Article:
Burma's pro-democracy leader Aung San Suu Kyi has traveled to the Irrawaddy delta for the first time since 1989, with enthusiastic crowds gathering to greet her as she attempts to round up support for her party in upcoming by-elections.
Freed after years under house arrest, the Nobel laureate is running for one of 48 parliamentary seats vacated by lawmakers who were appointed to the Cabinet and other posts in the government in last year's transition from military to civilian rule.
But even if her National League for Democracy party sweeps the polls in April, it has no chance of winning the majority in the 440-seat lower house of Parliament. The lawmaking body is heavily weighted with military appointees and allies of the former ruling military junta.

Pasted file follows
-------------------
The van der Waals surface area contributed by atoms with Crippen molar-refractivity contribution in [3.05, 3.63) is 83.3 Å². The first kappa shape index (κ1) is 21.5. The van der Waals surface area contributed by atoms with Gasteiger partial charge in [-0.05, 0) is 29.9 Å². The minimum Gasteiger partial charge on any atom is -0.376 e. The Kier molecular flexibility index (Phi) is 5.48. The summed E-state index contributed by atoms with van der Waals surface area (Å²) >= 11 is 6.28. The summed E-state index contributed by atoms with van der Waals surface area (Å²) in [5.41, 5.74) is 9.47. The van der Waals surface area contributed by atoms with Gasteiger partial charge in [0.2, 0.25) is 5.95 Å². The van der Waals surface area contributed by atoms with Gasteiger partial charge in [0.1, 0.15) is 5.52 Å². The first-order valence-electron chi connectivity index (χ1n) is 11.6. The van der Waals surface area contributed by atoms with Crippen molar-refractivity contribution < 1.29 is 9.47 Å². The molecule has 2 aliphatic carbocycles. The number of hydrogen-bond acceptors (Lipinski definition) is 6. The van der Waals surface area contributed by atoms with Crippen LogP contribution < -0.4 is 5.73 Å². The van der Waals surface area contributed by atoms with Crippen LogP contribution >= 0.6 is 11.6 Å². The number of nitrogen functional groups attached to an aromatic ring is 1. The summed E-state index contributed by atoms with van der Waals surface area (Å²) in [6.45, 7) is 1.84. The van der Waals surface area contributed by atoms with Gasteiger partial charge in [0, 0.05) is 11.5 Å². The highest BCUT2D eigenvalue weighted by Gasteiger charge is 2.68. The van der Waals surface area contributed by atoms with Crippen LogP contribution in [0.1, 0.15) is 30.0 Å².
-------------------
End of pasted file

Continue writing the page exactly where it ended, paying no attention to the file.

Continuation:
Burma's military-backed civilian government has undertaken a series of dramatic political reforms since taking power last March, including the release of hundreds of political prisoners, the holding of peace talks with ethnic rebels and the allowance of greater press freedoms.
Late Monday, the United States announced it has eased one of its many sanctions against Burma in response to the government's moves toward democratic reforms.
The State Department said it is lifting opposition to assessments of Burma by international financial institutions, in a move that will make it easier for the country to secure help from organizations such as the World Bank or the International Monetary Fund.